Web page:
In short

As a new comer to the series, Hitman Absolution has made me a fan. The stealth experience reminds me of a Splinter Cell or even Syphon Filter game. There are two main components to the game – the campaign or Absolution mode and the Contracts Mode. The latter pits you up against the community in individual contracts, grading you on various categories. The Absolution is the campaign or story which revolves around ‘hits’ within a narrative.

Developer: IO Interactive
Publisher: Square Enix
Distributor: Megarom Interactive
For fans of: Stealth games
Reviewed on: Xbox 360
Also available on: Playstation 3, PC
If we had to give it a numerical score: 8.5/10

What I liked

  • Stunning design
  • Stealth mechanics
  • Audio and visual quality
  • Just about flawless cover-system
  • Freedom on how you tackle the level
  • Checkpoint system

Not so much

  • Lower difficulties a little too easy
  • Disguises in more difficult levels are inconsistent
  • Grading system can be hampering on how you take on the levels
  • Choice options are deceiving

Gameplay and features

It appears as though IO Interactive has taken the stealth aspect to new heights with Absolution. Players can do almost anything you would want in a stealthy role – I have played all the stealth series bar this one, and often thought “wouldn’t it be great if I could do this, or that…” and with this one it appears as if you can do just about anything. Once you get into the campaign though, you will start to realise that while it appears that you can go about it in any manner, you are still tunnelled into the “correct” ways to clear the levels, if I can word it that way. For example, in one of the first missions where I found a sniper-rifle, which I used to snipe the ‘hit’, all hell broke loose when I did. All the enemies were alerted making any further progression almost impossible and I lost a massive amount of points. This annoys me, because I got a clear shot for a vast distance away, so I was expecting my approach to be a success. So in theory, I could do exactly that – snipe the target from a distance – but I would be heavily penalised for doing so, and so the ‘choice’ seems to be little deceiving.  You are also not given your trademark silenced guns in the beginning of most stages, again, limiting you on how you go about taking down your target. For the most parts you start stages with an un-silenced weapon, which will only get you discovered.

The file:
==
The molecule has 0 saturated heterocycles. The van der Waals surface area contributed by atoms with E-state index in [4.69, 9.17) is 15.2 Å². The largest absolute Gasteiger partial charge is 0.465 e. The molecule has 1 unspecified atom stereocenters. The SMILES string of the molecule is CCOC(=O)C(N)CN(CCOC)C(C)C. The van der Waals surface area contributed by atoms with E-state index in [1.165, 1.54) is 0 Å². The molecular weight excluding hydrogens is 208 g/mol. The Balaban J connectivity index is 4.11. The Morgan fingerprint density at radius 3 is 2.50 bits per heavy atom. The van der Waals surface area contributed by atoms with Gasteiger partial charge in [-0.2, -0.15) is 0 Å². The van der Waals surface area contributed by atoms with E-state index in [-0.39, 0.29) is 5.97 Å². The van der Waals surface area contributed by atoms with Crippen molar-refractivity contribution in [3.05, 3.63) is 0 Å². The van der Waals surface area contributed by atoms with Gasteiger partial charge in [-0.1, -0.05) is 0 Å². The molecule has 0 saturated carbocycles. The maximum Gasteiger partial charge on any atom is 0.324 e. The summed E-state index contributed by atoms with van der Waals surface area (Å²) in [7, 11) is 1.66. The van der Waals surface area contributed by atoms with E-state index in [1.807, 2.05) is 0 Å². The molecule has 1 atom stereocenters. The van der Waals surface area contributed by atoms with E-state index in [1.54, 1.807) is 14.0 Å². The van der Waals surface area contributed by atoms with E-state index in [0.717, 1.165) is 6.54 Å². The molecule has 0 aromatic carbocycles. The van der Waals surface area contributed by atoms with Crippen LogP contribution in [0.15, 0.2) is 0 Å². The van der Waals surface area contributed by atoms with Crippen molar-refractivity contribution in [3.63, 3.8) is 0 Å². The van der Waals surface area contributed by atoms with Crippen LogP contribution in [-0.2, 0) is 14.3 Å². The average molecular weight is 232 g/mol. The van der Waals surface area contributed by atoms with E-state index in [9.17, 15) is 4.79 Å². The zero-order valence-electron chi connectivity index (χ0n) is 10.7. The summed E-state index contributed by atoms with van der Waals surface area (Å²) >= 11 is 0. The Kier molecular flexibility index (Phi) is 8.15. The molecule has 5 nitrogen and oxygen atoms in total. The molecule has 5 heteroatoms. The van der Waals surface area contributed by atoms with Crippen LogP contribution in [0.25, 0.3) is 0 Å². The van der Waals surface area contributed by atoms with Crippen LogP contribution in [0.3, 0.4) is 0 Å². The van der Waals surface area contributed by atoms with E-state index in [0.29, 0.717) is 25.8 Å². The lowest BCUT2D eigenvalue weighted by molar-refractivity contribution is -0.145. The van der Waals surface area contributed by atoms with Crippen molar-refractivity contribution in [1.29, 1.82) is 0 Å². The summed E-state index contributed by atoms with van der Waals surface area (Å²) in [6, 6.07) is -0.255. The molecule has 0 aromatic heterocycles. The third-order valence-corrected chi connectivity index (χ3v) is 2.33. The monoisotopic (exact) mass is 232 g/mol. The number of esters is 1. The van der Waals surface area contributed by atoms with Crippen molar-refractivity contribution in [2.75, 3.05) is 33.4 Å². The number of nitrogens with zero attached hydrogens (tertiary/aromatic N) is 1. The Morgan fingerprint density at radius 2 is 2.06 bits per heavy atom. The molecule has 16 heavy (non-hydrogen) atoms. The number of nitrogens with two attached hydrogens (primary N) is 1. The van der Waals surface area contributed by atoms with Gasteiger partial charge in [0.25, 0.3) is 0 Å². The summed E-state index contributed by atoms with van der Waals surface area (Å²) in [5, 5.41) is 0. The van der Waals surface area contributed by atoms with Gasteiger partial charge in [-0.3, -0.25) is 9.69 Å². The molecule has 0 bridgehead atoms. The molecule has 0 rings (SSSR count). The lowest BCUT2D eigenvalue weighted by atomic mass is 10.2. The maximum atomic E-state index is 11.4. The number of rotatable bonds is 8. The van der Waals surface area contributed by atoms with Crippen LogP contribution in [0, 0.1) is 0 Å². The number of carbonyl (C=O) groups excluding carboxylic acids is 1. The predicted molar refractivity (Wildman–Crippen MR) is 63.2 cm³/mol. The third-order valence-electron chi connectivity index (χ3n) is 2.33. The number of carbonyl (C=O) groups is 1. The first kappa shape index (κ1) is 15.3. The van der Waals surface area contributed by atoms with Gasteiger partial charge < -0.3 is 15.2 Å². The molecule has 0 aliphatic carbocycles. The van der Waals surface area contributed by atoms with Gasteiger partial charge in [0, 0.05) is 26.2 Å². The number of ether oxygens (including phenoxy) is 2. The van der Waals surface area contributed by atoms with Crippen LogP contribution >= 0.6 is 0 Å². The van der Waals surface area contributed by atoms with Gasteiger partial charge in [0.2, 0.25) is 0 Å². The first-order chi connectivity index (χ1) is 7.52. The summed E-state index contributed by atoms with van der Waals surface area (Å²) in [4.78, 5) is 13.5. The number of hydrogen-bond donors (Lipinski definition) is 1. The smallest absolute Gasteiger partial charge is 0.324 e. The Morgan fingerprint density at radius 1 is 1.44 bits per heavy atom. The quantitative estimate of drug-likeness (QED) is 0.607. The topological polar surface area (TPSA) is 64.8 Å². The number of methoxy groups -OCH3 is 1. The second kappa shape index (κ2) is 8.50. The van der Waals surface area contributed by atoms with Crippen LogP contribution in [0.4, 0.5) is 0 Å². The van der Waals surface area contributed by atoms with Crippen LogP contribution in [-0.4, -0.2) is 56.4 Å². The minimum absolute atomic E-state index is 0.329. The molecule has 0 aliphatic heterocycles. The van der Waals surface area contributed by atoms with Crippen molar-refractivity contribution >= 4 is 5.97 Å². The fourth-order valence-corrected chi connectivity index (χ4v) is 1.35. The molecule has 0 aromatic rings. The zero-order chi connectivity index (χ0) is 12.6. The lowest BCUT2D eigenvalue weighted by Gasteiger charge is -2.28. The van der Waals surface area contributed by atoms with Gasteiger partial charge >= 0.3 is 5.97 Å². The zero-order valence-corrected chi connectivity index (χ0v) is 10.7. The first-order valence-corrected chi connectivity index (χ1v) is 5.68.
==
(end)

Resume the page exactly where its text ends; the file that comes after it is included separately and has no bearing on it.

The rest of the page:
This is not to say that the game is on rails, at all. You are given the freedom to traverse around the level’s map in whichever way you want, and are often rewarded for exploring. There are always many routes to your target, and the stealth mechanics will only give you all the more options. The stealth mechanics actually often surprised me, as well as objects and how I could use them in Absolution’s world. I found sleeping-tabs for example, and was pleasantly surprised to find out that this wouldn’t just be a useless finding; I could actually use them, and with great affect. Players are given a range of possibilities in how to tackle the various objectives, but as explained, some will score you higher than the rest, and so there definitely still is the more “correct” ways to go about things. The prologue or tutorial had me in absolute awe – learning how magnanimous the gameplay mechanics were. The tutorial also reveals loads of classy little touches that make this stand out above anything I have experienced in the genre before.

The stealth revolves around Agent 47’s ‘Instinct’ which is depleted as you use it up. You can replenish and fill your Instinct gauge by performing in various ways – from getting passed foes unnoticed or leaving areas with no tracks that you were there etc. Instinct can be used to benefit you in various manners; from scoping out the area for clues, to spotting enemies, even to trick enemies. Your entire approach in how you go about achieving your objectives, almost entirely revolves around your use of the Instinct.

The control-mechanics will be familiar to the genre, and absolutely fluid. The entire controller’s interface is used, and used very well for that matter. I said it’s the little touches that really wowed me, and the controlling mechanics is where I was most impressed. I mean, Absolution does innovate in the stealth gameplay arena, but if you have played a few of titles before it, you will find the gameplay fairly familiar – we have often needed to get rid of bodies that we have executed for example, but Absolution gives you some real tangent ways of dealing with this. I don’t want to give everything away, but let’s just say you will be able to more than just hide a body around a corner or in a dark nook.

Then the cover-system, or more specifically, how absolutely seamlessly the cover-system works – again, a little touch that made a world of difference. Players are able to sneak around effortlessly, swapping from cover-point to cover-point, with ease and none of those awkward sticky moments that so many stealth games suffer from. You can hide inside objects (like containers) to further the stealth element, peaking out to scope out the level. You need to listen to conversations, to pick up on any clues. The cover-system and all the gameplay aspects surrounding the stealth, work wonderfully and in harmony to give you the best shot at being the silent assassin.